Adventures in Docenting

I treasure these thank-you notes from kids who’ve gone on school tours with me. One of them says, “Archaeology rocks!” I agree!

Some of the most exciting happenings at the Skirball take place in the mornings before it even opens to the public. Nearly every Tuesday through Friday during the academic year, at least one school tour is taking place. The Skirball has an entire curriculum of tours for every grade level, all geared to California State Standards. The most popular of the school tours is the sixth-grade Archaeology of the Near East tour, which focuses on the shared needs of peoples, past and present. In sixth grade, students study ancient civilizations, so a visit to the Skirball’s simulated dig ties in nicely.

Every Archaeology of the Near East school tour is split into two parts. Half the group (like the students pictured above) goes to the Archaeology Discovery Center and learns about ancient trade routes, the development of writing, and the archaeology of a tel (a mound with layers representing different civilizations).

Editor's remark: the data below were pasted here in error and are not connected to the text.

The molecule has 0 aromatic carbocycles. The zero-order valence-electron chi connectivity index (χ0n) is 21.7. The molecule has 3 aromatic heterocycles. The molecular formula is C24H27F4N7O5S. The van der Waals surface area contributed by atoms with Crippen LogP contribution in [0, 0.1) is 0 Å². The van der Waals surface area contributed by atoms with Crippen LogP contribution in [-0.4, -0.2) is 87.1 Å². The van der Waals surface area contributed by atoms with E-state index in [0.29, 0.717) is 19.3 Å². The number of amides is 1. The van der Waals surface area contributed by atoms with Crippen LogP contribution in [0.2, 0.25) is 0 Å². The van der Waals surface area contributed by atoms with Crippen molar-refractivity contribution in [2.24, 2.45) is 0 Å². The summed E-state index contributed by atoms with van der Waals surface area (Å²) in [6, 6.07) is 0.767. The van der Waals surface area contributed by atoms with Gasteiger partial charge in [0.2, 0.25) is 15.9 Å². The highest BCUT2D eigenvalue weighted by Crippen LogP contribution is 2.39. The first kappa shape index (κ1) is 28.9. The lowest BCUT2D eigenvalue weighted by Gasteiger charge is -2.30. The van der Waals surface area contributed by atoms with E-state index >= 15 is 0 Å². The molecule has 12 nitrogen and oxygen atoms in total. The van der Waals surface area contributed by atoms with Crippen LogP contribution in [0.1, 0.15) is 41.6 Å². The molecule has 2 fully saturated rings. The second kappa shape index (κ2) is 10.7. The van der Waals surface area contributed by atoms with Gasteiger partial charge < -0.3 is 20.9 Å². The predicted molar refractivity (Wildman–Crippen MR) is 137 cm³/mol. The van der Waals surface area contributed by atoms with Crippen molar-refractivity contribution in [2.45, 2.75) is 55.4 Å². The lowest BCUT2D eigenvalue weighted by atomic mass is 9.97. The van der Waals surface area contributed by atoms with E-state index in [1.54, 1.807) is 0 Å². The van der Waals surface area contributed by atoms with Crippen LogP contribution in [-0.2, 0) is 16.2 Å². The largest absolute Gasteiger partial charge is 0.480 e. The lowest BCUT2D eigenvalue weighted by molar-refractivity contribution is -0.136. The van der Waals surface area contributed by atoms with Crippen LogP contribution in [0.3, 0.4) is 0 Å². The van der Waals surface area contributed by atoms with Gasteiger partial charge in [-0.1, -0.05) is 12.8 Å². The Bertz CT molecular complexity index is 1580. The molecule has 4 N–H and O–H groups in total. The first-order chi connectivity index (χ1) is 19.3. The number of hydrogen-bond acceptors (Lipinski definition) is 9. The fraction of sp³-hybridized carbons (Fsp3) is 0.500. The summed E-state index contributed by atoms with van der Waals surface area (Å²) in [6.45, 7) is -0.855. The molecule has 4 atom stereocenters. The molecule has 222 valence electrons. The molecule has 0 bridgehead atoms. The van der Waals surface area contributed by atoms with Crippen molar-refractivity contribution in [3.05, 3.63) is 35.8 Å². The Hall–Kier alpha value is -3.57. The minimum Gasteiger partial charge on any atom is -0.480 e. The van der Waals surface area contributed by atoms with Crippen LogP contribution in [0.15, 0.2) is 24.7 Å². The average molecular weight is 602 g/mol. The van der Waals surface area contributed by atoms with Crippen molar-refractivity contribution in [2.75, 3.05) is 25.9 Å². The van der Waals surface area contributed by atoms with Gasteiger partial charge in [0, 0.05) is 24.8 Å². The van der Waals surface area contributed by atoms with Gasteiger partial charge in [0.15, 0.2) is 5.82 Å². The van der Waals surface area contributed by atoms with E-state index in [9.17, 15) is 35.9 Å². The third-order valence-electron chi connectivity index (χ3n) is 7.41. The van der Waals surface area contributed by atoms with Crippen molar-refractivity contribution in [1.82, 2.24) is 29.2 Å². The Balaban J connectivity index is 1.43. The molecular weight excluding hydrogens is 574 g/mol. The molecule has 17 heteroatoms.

The tours are run by docents, and I’m privileged to be one of them. Becoming a docent isn’t easy. It’s like finding a job: you have to apply and you have to make it through an interview. Why do you want to be a docent? What qualifications do you have? Docents work in teams. What would you do if a docent wanted to do something differently than you? What would you do if a kid throws up?!

I first applied to be a docent a couple of years ago, but my timing was off. I filed the idea away and did other things. To my surprise, last May I received a phone call: A new class of Skirball docents was starting up, to be trained specifically to lead the archaeology tour. Was I still interested?

Training began this past July. A week here, a week there. Three days a week each time. It’s a bit overwhelming at first. Just the terminology was a challenge: ostracon, stratigraphy, balk (and no, not the baseball kind). There was so much to learn! Continue reading